Construction of Australia’s contribution to the Square Kilometre Array (SKA) began this week on the ancestral lands of the Wajarri Yamaji people in WA, marking the first steps of a decades-long project to peer further into space.

More than 130,000 Christmas tree-like antennas will make up the low-frequency portion of the SKA which is complimented by a set of 200 mid-frequency dishes in South Africa which will have a combined data collection area of one square kilometre.

Data from the two sites will be transmitted at a rate of 8Tbps to an observatory in the UK for processing in supercomputers.

Industry and Science Minister Ed Husic broke ground at the SKA site on Monday, saying the project will let astronomers uncover more about our universe.

“Australia’s membership of the SKA Observatory is not only good for industry today but will inspire generations of Australians to dream big and follow a career in STEM,” he said.

“It will also provide an incredible platform for the nation to show our incredible scientific knowledge and research on the world stage.”

Importantly, an indigenous land use agreement for the SKA site was signed with traditional owners from the Wajarri Yamaji community.

Jennylyn Hamlett, Wajarri Yamaji Aboriginal Corporation Chairperson and Minangu Land Committee member said the SKA was an opportunity to share cultural knowledge about the skies with the rest of the world.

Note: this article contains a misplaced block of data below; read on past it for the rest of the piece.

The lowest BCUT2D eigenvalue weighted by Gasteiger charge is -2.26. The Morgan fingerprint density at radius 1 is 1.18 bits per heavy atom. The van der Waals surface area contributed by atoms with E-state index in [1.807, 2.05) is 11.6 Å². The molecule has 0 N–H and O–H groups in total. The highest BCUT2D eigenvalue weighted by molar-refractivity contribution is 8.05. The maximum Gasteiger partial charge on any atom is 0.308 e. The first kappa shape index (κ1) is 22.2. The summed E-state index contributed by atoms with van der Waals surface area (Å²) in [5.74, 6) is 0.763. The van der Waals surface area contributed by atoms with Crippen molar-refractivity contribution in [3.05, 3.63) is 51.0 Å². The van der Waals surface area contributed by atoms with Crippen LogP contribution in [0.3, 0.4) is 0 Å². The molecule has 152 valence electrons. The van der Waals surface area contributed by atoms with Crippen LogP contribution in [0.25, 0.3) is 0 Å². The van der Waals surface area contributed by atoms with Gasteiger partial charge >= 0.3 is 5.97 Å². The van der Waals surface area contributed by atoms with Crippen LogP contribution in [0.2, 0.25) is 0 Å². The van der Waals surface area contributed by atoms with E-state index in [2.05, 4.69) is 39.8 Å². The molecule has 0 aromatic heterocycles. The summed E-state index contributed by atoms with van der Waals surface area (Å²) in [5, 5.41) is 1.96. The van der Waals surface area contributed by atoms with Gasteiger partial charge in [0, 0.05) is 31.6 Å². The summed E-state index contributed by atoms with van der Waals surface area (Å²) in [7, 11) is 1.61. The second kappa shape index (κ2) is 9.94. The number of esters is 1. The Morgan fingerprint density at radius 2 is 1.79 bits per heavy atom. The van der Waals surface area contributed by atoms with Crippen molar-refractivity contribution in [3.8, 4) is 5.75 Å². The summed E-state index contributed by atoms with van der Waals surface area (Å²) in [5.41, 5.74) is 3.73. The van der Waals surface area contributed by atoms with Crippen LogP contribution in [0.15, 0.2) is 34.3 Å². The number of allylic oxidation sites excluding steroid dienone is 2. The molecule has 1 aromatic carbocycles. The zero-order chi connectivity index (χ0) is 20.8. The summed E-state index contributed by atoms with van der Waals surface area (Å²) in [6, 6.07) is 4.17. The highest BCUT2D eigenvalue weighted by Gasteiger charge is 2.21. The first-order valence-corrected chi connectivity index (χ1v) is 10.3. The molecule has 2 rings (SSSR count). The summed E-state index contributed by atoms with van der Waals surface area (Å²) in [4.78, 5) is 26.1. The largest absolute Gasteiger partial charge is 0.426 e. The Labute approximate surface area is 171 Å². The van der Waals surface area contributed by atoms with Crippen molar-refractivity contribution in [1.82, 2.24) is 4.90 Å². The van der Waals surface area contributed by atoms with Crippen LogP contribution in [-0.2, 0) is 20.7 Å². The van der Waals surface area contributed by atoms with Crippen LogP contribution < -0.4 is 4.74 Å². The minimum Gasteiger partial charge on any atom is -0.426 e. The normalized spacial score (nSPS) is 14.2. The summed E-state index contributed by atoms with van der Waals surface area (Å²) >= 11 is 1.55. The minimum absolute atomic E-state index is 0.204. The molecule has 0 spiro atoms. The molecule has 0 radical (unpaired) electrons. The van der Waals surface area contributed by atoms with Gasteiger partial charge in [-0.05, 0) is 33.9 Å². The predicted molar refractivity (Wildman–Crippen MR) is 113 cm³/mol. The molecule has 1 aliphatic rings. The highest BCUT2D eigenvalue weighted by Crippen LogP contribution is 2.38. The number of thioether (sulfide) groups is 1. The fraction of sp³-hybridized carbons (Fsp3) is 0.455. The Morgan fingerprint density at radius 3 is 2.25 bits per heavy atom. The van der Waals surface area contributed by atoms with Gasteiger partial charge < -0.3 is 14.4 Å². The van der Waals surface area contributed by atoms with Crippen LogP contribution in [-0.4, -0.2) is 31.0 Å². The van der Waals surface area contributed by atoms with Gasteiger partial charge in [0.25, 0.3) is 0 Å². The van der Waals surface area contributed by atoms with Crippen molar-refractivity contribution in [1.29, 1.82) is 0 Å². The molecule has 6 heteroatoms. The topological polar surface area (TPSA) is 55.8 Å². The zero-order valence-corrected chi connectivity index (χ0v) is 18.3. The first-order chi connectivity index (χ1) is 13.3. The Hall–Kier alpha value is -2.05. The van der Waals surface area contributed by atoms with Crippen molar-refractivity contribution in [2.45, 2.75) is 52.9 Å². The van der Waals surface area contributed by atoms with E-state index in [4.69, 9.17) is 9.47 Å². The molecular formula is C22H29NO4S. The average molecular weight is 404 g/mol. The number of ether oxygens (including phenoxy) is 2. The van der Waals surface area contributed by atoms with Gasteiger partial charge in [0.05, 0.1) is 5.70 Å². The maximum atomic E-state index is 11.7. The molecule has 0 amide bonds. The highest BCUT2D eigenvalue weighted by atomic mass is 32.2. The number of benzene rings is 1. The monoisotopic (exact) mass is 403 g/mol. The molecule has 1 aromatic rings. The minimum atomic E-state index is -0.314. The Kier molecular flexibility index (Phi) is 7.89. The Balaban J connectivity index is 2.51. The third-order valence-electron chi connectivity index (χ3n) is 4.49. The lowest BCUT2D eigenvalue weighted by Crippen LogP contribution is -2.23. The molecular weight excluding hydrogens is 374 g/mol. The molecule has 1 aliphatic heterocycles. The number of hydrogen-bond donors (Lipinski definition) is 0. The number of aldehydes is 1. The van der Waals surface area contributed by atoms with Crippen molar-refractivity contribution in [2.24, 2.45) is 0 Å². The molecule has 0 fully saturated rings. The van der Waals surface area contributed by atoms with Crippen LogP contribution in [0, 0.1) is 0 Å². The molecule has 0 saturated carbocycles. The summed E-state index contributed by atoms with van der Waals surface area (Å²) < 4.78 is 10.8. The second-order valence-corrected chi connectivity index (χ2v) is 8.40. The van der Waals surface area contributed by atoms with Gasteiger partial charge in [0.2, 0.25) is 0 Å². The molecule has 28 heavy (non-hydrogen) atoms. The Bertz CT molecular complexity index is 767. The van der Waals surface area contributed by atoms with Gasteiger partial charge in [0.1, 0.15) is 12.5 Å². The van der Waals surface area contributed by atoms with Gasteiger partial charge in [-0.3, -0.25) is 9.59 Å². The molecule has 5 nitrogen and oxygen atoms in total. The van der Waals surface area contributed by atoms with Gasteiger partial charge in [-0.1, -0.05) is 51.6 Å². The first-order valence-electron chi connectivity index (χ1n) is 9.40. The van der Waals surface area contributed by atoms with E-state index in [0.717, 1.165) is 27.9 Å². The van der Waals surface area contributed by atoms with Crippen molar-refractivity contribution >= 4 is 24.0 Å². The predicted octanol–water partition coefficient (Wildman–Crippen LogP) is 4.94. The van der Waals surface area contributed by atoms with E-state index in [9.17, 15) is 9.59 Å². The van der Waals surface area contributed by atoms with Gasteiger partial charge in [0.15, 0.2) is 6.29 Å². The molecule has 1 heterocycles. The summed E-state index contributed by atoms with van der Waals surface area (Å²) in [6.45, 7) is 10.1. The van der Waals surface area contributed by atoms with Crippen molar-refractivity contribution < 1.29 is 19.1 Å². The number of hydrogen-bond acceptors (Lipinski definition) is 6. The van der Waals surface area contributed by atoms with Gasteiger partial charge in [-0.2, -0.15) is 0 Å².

“We’re all connected to this country, regardless of where we come from,” she said. “We are Wajarri, we are here and we’re ready to share, so welcome aboard.”

The land use agreement intends to maintain Wajarri cultural heritage and protect sacred sites, along with providing the community with job and educational opportunities relating to the project.

The CSIRO’s nearby Murchison Radio-astronomy Observatory has also been given the name Inyarrimanha Ilgari Bundara which is Wajarri for ‘sharing sky and stars’.

Once it is up and running, the SKA will offer a new perspective on the universe from the Southern Hemisphere including a better view of the Milky Way.

The project has been decades in the making and has included sub-projects like the Australian Square Kilometre Array Pathfinder (ASKAP) which in 2022 completed its first full survey of the sky.

Data from that run-through was one of the first things parsed through the Pawsey Supercomputing Research Centre’s new $48 million Setonix supercomputer and created dazzling images of a dying star.

Swinburne astrophysicist Professor Adam Deller said he was keen to see what the SKA will bring for our understanding of the universe.

“The Square Kilometre Array telescope has been the ‘next big thing’ in radio astronomy since I started my PhD over 15 years ago, so it is incredibly exciting that the project is now reaching the milestone of breaking ground at its Western Australia site,” he said.

“The next few years are going to be a whirlwind for the large team of scientists and engineers that will be building and commissioning this complex instrument, and the science community can’t wait to get our hands on the first science data later this decade.”